In the book Universal Principles of Design, William Lidwell, Kritina Holden and Jill Butler cover 125 design concepts that apply to a variety of different disciplines including graphic and user-interface design. This is a summary of the concepts that can be directly applied to icon design and research.
Classical conditioning is a method commonly used in animal training. Associating a neutral stimulus with a positive stimulus which triggers a desired action, can over time lead to a situation where the positive stimulus is no longer necessary. The neutral stimulus becomes adequate to trigger the response. With humans it would mean associating a product with positive images and feelings. Similarly the method might be useful in helping users learn to use new icons through positive stimulus in the learning phase.
Contour bias is a tendency to favor objects with contours over objects with sharp angles or points. When presented with objects with sharp angles or pointed features, a region in the human brain that's involved in fear processing, called the amyglada, is activated. When test subjects are presented with similar objects that are angular versus contoured, they prefer the round object. This could also be applied to icon design. Angular designs attract attention where as contoured features generate positive reactions.
Exposure effect is a phenomenon somewhat similar to classical conditioning. It happens when a person is repeatedly exposed to a stimuli that is neutral or positive. In practise this could mean repeating a slogan, advertisement or song. However, if the stimuli is negative the effect can be opposite and the negative reactions can be amplified. Like classical conditioning exposure effect might be applied to icon design, where a new icon design is repeatedly used and over time it becomes accepted.
Form follows function – the phrase popularized by modernist architects in the early 20th century states that functional considerations should be primary in design and aesthetic considerations secondary. It also implies that beauty can be achieved through purity of function. In icon design legibility and functionality should also be the primary concern. Visual effects and pretty graphics are secondary. The form follows function principle is somewhat contradictory to the aesthetic-usability effect which is a phenomenon where people perceive aesthetic designs as easier to use.
Iconic presentation is the cornerstone of the use and design of interface icons. In their book Lidwell et al. present four distinct types of iconic representation which are derived from Yvonne Rogers' work "Icons at the Interface: Their usefulness" (Interacting With Computers, vol 1. p. 105-118).
- Similar icons are visually analogous to an action, object or concept. This type of icons is most useful for simple actions. For instance associating a curved arrow with a sharp turn. It's less effective with complex concepts.
- Example icons use images of things that are closely associated with an action, object or concept. Think of a picture of a plane representing an airport. These icons are good for representing complex concepts.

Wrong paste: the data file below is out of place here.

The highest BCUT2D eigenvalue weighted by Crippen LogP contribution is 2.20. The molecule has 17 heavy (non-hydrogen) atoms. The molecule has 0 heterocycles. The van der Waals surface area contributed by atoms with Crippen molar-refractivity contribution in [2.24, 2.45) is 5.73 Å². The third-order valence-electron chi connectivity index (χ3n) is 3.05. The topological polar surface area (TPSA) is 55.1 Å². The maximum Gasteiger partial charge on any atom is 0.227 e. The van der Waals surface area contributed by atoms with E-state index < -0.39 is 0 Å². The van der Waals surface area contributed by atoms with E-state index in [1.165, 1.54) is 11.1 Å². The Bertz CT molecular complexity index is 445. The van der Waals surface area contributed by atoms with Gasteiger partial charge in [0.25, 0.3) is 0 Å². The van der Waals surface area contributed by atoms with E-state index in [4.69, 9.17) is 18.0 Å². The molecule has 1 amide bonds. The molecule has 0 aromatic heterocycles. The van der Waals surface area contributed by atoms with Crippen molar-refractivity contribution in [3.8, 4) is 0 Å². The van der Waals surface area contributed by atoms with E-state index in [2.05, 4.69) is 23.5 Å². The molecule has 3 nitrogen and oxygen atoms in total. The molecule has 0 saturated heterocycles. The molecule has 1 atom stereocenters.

- Symbolic icons use images that represent their object at a higher level of abstraction. They are good when actions, objects or concepts involve well-established and easily recognizable objects. For instance a padlock as a symbol for locking a cars doors, or a picture of lightning as an icon for electricity.
- Arbitrary icons bear no resemblance to the targeted concept. The relationship has to be learned. They are mostly used when developing industry standards that will be used for a long period of time. Meaning that people will have time to learn the meaning. Mostly used for concepts that are otherwise impossible to depict. The icons for radiation, Male, Female are examples of this category.
Mimicry means copying the properties of familiar objects in order to give an affordance how another object can be used. The desktop metaphor of computer interfaces is a good example of mimicry. More specifically surface mimicry, which is subscribed as making a design look like something else. Other types of mimicry are behavioral mimicry and functional mimicry.
Behavioral mimicry is explained as making a design act like something else. The goal of behavioral mimicry can be to improve the likeability of an object or a product.
Functional mimicry means making an object work like something else. For instance the interface of a new device can mimic that of another commonly accepted device in order to make learning to use it more simple.
Propositional density equals the number of deep propositions relative to the number of surface propositions. The higher the density, the more interesting a design is. The concept is commonly applied to logo design but is also applicable to icons. Deep propositions are the underlying meanings of elements where as surface propositions are perceivable elements of a design.
Consider the Whatsapp icon. There are two surface propositions, a speech bubble and a classic phone earpiece. The deep propositions would be conversations and phone calls. Thereby the propositional density is 2/2 which equals one. Propositional densities in logos can be higher, with values up to three and beyond. In the best case the density in an icon shouldn't be less than one.That is, there should be no elements that don't relay a meaning.
Similarity means that elements are seen as being more related to each other than dissimilar ones. Similarity is one of the Gestalt principles. In icon design similarity can be used to create a connection between icons that are used for functions or objects that are connected.
Lidwell, W., Holden, K. and Butler, J. (2003). Universal Principles of Design. Massachusetts. Rockport Publishers.